The United States and European Union cannot afford to let transatlantic trade talks fail after they are launched in June, the EU's trade chief said on Wednesday, warning that both sides' standing and prosperity in the world depended on their success.
Washington and Brussels will begin talks towards a deal encompassing half the world's economic output just a few months after the EU launches talks with Japan in March, EU Trade Commissioner Karel De Gucht told the Reuters Euro Zone summit.
Benefits to the U.S. and EU economies, suffering from the aftermath of global financial crisis, could be tangible even before a deal is signed, while wrapping up talks by the end of 2014 was "not impossible" De Gucht said in Brussels.
"This is about the weight of the western, free world in world economic and political affairs," said De Gucht, one of the EU's most powerful commissioners who is negotiating trade deals with more than 80 countries on behalf of the EU's 27 countries.
"Once we have started, failing is not an option. It would be very detrimental for both the European Union and the United States if we were not to succeed," he said.
U.S. President Barack Obama endorsed talks this month and the EU's leaders have also backed the plan, hoping a deal with Washington will help Europe pull out of its debt crisis.
At a time when the euro zone is in recession and the United States expects only modest growth this year, an EU-U.S. trade deal could add 0.5 percent a year to the EU economy and 0.4 percent to the U.S. economy by 2027.
De Gucht said the deal was so weighty that signs of progress, before completion of a deal, could have a positive economic effect. But the reverse was also true, he warned.
Following the collapse of global trade talks in 2008, both the United States and Europe have sought to tie up as many free-trade agreements as possible and this bilateral accord represent the pinnacle of those ambitions.
Such a deal was first discussed three decades ago and considered too difficult because of policies protecting the farm sector on both sides of the Atlantic.
De Gucht said agriculture would be part of the discussions. "We have chosen the path of a deep and comprehensive agreement," he said, saying barriers for companies in areas ranging from data protection to regulation and government contracts could disappear.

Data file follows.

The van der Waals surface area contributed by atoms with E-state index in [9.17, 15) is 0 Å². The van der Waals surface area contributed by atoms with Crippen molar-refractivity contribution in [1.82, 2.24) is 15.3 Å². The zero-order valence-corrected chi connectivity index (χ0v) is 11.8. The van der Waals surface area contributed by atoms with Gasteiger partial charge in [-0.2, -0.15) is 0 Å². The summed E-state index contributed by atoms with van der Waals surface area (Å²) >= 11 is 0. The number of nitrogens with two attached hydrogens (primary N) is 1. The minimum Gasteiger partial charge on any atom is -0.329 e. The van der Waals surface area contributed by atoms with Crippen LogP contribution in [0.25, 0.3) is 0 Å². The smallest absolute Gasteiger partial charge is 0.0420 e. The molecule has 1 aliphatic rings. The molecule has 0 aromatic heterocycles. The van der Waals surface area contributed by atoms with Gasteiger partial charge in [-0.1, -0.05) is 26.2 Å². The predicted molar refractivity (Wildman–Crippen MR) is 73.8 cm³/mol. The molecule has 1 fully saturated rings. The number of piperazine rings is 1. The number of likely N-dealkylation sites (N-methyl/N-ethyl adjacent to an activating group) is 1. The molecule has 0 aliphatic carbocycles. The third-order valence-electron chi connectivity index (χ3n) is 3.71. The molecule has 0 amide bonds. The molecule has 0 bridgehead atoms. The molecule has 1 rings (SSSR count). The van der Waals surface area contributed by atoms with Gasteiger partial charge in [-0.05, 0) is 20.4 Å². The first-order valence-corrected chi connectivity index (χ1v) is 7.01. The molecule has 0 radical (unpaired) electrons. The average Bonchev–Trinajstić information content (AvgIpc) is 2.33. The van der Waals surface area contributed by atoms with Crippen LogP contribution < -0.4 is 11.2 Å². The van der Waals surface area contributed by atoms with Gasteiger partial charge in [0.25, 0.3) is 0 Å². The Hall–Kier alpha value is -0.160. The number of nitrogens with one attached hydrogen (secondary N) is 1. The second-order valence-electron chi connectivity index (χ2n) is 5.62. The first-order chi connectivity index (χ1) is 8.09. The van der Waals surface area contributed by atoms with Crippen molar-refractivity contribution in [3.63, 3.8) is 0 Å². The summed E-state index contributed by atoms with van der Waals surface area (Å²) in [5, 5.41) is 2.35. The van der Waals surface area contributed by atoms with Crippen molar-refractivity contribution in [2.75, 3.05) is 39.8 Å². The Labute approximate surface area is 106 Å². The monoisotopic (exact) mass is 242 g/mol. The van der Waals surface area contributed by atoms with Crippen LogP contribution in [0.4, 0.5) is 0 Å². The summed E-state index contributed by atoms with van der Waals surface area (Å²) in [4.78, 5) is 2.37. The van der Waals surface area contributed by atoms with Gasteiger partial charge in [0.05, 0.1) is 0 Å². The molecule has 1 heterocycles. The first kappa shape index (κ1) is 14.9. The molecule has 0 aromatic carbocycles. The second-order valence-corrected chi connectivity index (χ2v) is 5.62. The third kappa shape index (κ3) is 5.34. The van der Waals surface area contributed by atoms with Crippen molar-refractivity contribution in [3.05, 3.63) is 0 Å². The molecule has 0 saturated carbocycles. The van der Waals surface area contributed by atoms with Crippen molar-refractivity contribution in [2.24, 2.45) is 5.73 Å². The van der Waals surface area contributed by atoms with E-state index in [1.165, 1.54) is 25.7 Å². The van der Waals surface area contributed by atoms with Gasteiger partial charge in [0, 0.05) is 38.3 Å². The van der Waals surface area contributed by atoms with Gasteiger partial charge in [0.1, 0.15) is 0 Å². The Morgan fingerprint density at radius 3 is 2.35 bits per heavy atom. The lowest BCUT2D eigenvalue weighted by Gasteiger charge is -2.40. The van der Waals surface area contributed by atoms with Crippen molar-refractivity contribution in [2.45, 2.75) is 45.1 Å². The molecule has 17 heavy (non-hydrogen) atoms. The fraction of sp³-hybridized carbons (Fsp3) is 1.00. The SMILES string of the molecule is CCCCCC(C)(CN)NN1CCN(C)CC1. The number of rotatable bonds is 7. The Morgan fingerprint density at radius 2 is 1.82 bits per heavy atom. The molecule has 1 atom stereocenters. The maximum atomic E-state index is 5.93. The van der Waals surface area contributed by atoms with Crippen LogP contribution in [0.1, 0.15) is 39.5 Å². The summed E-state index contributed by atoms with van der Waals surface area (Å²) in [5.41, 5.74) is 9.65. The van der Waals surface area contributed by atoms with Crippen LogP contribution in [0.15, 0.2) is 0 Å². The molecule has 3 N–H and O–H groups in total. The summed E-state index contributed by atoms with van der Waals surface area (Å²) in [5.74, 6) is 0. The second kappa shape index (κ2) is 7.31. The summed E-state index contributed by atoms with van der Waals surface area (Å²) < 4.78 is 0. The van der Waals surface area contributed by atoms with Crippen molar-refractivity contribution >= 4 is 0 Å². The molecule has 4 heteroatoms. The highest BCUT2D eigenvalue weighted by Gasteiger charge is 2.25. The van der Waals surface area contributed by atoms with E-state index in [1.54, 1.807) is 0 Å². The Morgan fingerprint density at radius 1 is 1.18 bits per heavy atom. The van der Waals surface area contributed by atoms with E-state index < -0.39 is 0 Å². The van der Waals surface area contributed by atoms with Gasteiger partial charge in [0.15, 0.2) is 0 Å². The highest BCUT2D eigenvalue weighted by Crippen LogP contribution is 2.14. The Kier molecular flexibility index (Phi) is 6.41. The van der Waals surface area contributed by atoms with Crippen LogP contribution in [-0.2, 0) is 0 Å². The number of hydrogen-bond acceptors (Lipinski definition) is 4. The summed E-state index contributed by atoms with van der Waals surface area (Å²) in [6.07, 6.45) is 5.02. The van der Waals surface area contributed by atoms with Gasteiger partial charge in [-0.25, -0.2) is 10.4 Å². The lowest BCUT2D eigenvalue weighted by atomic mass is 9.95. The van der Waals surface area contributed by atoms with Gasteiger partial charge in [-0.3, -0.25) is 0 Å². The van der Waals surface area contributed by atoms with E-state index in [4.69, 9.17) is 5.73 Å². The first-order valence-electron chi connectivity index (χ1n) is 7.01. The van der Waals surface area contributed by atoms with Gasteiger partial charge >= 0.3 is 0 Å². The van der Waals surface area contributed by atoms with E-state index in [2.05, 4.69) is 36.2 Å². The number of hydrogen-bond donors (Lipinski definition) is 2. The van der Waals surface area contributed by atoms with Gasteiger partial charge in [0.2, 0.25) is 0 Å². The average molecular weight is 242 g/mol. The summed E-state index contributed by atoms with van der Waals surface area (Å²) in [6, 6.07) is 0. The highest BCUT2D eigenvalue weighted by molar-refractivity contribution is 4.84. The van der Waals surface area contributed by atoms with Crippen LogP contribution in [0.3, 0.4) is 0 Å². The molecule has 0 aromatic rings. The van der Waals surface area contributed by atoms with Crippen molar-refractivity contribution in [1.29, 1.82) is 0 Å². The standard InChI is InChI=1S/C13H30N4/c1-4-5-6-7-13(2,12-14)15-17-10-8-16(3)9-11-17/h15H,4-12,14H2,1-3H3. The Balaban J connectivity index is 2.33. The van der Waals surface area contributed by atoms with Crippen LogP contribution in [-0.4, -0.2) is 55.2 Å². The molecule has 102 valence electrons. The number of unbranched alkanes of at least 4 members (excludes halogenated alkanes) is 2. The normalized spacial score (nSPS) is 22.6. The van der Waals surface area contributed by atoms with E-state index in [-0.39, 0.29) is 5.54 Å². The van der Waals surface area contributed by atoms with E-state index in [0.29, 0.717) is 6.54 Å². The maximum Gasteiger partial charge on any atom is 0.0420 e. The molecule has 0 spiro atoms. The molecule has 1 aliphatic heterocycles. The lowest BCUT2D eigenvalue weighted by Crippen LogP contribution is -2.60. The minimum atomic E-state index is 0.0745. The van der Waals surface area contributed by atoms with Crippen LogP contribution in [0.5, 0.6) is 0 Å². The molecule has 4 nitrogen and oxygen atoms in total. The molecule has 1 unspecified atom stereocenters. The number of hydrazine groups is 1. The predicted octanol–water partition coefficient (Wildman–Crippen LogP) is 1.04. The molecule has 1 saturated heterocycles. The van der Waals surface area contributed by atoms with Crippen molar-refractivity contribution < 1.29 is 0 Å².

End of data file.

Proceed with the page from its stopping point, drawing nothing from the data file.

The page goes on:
De Gucht, a former Belgian foreign minister, said while there were no deadline, November 2014 represented a good target for a U.S. accord because his term as trade commissioner ends then and the United States holds midterm elections.
After that, six months could be lost, he said.
De Gucht also said the current value of the euro did not represent a problem for the EU's exporters. "The euro is not at a forbidding level" for European trade, he said.
Not content with an accord with the United States, the European Union will launch trade talks with Japan, the world's third largest economy at the end of March in Tokyo, De Gucht said. But he said the going would be slower.
An EU-Japan accord would bring together two trading partners responsible for a third of global economic output and could create 400,000 jobs in Europe alone. But the complexity of the negotiations meant it could take several years to reach a deal.
"This is a negotiation that is going to take time. I don't think you could do it in less than three years," De Gucht said.
"With the United States, we have to crack a number of very hard nuts, but we at least we know them. In Japan, it's very much about internally changing a mentality," he said.
France and Italy have been worried about the impact of foreign imports from Japan on their auto industries when they are already suffering from the impact of the euro zone debt crisis and falling sales across the continent.
But De Gucht said that by the time a pact was signed, European automakers should have had more than enough time to adapt with a sustainable new business model.
"It's so far away it cannot be an excuse not to restructure our car sector," De Gucht said. "There is no reason at all to use (Japan trade talks) as a scapegoat."
Canada is another of the EU's prizes if Brussels can wrap up a deal, which would be the European Union's first with a major world economy. Talks started in 2009 but De Gucht walked away from signing an agreement at the latest round of negotiations in Ottawa that were meant to wrap things up.
Negotiations are held up over contentious issues including agricultural exports, intellectual property and the ability being to bid for government contracts.
"We do not have an agreement and I'm not pleased with what is on the table now," De Gucht said. "They have a very sensitive offensive interest, which is agriculture. I think we can make a deal on that. But the reward for that on the European side also has to be very clear," he said, urging Ottawa to open up more. (Reporting by Robin Emmott, Luke Baker, Mike Peacock, Paul Taylor, Philip Blenkinsop.)